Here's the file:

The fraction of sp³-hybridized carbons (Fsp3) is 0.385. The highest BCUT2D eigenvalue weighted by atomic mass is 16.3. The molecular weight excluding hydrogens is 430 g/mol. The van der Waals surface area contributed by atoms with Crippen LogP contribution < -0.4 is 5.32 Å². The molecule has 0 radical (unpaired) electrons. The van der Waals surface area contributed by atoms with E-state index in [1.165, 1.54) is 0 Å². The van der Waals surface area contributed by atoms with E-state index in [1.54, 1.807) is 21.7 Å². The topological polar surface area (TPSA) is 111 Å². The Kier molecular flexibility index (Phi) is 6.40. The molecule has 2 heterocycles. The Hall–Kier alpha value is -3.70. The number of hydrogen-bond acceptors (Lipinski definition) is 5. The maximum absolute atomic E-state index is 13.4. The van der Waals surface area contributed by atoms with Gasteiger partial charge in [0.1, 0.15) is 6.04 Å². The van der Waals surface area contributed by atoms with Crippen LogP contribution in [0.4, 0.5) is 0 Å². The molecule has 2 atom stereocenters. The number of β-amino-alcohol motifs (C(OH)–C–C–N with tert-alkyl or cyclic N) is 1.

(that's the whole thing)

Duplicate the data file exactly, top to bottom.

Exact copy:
The fraction of sp³-hybridized carbons (Fsp3) is 0.385. The highest BCUT2D eigenvalue weighted by atomic mass is 16.3. The molecular weight excluding hydrogens is 430 g/mol. The van der Waals surface area contributed by atoms with Crippen LogP contribution < -0.4 is 5.32 Å². The molecule has 0 radical (unpaired) electrons. The van der Waals surface area contributed by atoms with E-state index in [1.165, 1.54) is 0 Å². The van der Waals surface area contributed by atoms with E-state index in [1.54, 1.807) is 21.7 Å². The topological polar surface area (TPSA) is 111 Å². The Kier molecular flexibility index (Phi) is 6.40. The molecule has 2 heterocycles. The Hall–Kier alpha value is -3.70. The number of hydrogen-bond acceptors (Lipinski definition) is 5. The maximum absolute atomic E-state index is 13.4. The van der Waals surface area contributed by atoms with Gasteiger partial charge in [0.1, 0.15) is 6.04 Å². The van der Waals surface area contributed by atoms with Crippen LogP contribution in [0.4, 0.5) is 0 Å². The molecule has 2 atom stereocenters. The number of β-amino-alcohol motifs (C(OH)–C–C–N with tert-alkyl or cyclic N) is 1.